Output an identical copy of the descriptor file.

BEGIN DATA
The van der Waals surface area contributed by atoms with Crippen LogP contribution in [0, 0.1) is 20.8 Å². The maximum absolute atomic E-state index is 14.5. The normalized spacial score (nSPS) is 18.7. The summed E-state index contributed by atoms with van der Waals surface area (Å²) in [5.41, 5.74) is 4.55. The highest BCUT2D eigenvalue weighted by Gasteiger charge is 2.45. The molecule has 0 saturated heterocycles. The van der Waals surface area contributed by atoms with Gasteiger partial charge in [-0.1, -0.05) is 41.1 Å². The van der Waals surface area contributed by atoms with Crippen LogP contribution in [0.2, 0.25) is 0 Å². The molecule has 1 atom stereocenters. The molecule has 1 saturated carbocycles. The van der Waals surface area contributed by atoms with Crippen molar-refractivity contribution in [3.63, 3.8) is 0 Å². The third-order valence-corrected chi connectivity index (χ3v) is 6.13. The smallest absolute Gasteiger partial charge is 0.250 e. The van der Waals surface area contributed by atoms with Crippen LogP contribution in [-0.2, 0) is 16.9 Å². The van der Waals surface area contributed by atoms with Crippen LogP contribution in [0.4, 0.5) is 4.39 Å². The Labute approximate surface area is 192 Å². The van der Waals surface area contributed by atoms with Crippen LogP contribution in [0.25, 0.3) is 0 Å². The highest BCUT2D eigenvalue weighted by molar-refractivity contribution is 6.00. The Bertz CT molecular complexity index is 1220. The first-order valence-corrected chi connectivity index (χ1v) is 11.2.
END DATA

The van der Waals surface area contributed by atoms with Crippen LogP contribution in [0, 0.1) is 20.8 Å². The maximum absolute atomic E-state index is 14.5. The normalized spacial score (nSPS) is 18.7. The summed E-state index contributed by atoms with van der Waals surface area (Å²) in [5.41, 5.74) is 4.55. The highest BCUT2D eigenvalue weighted by Gasteiger charge is 2.45. The molecule has 0 saturated heterocycles. The van der Waals surface area contributed by atoms with Gasteiger partial charge in [-0.1, -0.05) is 41.1 Å². The van der Waals surface area contributed by atoms with Crippen LogP contribution in [0.2, 0.25) is 0 Å². The molecule has 1 atom stereocenters. The molecule has 1 saturated carbocycles. The van der Waals surface area contributed by atoms with Crippen molar-refractivity contribution in [3.63, 3.8) is 0 Å². The third-order valence-corrected chi connectivity index (χ3v) is 6.13. The smallest absolute Gasteiger partial charge is 0.250 e. The van der Waals surface area contributed by atoms with Crippen LogP contribution in [-0.2, 0) is 16.9 Å². The van der Waals surface area contributed by atoms with Crippen LogP contribution in [0.4, 0.5) is 4.39 Å². The Labute approximate surface area is 192 Å². The van der Waals surface area contributed by atoms with Crippen LogP contribution in [0.25, 0.3) is 0 Å². The highest BCUT2D eigenvalue weighted by molar-refractivity contribution is 6.00. The Bertz CT molecular complexity index is 1220. The first-order valence-corrected chi connectivity index (χ1v) is 11.2.